ARM CEO: We like Windows RT, but Chromebooks may point the way to the future

ARM, which makes the chips used for the Microsoft Surface and other Windows RT tablets, isn't particularly worried that Windows RT hasn't set the world on fire. ARM CEO Warren East expects that eventually Windows RT will become popular. But he also believes that Chromebooks may point the way towards how future PCs will work.

ARM CEO Warren East told Computerworld that even though some people don't believe Windows RT has been a success, he expects that the operating system will eventually succeed. He said:

"I'm well aware there is a perceived wisdom that RT hasn't been as successful as lots of people thought it was going be. Quite certainly I'm sanguine about it."

I'm not sure he should be so sanguine. The most recent figures show sales of Windows and Windows RT tablets are dismal. A new Canalys report says that "only 3% of pads shipped in Q4 2012 used a Microsoft operating system." The report singled out Windows RT as being particularly problematic:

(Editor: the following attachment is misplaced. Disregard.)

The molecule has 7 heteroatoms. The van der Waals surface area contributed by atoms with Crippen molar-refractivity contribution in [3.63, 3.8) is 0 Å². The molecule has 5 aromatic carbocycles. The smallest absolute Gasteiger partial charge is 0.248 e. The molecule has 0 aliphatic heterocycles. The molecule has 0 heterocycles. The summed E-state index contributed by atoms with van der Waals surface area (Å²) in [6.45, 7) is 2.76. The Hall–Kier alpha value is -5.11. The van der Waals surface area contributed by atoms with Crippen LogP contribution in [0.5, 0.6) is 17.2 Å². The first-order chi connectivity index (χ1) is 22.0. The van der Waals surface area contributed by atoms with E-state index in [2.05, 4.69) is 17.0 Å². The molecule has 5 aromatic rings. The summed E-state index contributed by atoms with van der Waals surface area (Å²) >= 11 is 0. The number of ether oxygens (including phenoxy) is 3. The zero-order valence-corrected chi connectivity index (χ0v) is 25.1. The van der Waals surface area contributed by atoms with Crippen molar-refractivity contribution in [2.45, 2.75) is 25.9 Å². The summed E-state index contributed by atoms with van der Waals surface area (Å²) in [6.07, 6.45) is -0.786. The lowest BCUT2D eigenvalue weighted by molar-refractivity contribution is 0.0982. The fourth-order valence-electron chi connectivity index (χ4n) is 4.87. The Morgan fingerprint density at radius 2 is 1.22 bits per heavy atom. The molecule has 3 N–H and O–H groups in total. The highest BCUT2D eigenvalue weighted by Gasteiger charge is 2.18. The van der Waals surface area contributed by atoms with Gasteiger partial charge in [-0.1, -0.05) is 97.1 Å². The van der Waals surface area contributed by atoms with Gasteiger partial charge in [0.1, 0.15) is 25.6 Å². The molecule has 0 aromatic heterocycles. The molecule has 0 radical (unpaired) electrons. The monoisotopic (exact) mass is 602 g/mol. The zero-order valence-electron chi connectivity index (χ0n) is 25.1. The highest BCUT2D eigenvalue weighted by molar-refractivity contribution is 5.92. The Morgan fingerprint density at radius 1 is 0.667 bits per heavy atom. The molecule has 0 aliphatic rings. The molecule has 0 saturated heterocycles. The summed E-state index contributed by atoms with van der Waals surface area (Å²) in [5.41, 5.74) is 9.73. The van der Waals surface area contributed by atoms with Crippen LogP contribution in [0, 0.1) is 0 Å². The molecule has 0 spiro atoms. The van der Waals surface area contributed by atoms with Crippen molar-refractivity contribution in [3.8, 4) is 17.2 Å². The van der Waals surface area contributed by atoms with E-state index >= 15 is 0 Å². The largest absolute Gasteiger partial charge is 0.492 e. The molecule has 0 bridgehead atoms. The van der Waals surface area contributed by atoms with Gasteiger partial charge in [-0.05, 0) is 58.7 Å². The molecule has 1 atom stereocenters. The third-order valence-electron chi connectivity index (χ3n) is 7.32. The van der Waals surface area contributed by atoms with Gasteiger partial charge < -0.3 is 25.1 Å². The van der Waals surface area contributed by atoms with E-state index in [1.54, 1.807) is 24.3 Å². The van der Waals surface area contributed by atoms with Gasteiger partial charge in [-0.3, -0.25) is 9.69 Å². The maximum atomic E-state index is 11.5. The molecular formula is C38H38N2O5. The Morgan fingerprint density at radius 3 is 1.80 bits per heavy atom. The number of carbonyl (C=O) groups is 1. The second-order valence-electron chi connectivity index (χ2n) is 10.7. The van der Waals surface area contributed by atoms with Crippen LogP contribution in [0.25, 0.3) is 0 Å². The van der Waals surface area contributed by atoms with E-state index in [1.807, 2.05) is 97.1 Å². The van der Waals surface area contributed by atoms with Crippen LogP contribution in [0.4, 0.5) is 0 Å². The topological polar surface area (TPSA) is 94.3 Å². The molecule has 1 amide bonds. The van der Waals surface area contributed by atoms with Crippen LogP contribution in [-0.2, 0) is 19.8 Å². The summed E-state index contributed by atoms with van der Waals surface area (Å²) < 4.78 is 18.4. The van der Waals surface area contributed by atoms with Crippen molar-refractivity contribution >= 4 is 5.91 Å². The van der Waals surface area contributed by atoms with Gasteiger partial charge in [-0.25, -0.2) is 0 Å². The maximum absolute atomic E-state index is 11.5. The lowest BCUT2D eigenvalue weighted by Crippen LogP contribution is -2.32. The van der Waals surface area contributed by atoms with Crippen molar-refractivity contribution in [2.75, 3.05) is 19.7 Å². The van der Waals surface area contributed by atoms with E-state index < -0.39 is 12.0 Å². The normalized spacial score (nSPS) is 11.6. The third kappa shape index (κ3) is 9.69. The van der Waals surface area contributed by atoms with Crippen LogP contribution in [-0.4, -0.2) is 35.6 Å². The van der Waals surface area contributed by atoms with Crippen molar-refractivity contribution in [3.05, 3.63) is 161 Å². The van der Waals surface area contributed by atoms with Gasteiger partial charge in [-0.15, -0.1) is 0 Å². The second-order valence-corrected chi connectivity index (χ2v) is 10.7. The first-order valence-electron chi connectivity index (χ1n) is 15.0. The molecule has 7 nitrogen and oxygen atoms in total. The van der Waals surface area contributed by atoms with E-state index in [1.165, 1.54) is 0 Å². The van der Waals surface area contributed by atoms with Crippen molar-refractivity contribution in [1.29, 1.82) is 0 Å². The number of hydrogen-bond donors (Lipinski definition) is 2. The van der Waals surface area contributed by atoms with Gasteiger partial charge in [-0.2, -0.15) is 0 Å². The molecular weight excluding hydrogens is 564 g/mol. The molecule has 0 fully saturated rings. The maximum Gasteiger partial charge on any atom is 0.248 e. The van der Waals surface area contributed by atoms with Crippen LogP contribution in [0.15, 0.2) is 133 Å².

"The outlook for Windows RT appears bleak. Hardware OEMs are ignoring it due, in part, to a pricing strategy that does not align with the economics of the pad market. We expect Microsoft to rethink its pricing strategy for RT in the coming weeks. Dropping the price by 60% should get OEMs back onside."

East, though, believes that Microsoft will eventually straighten things out, and ship plenty of RT tables.

He also had very good things to say about Chrome. In fact, he believes that it may well point towards the future of how PCs will work. He told Computerworld:

"Google and their Chromebook is a great example of a browser with a tiny little operating system. It just shows what can be done."

Despite the poor sales of Windows RT tablets, ARM is well-positioned for whatever the future brings. If low-priced Chromebooks catch on, ARM succeeds. ARM chips also power Windows Phone, BlackBerry, Firefox OS, Android and iOS.

I don't agree with East about Windows RT tablets succeeding. But that represents such a small percent of ARM sales, that if RT fails, it won't hurt ARM that much.

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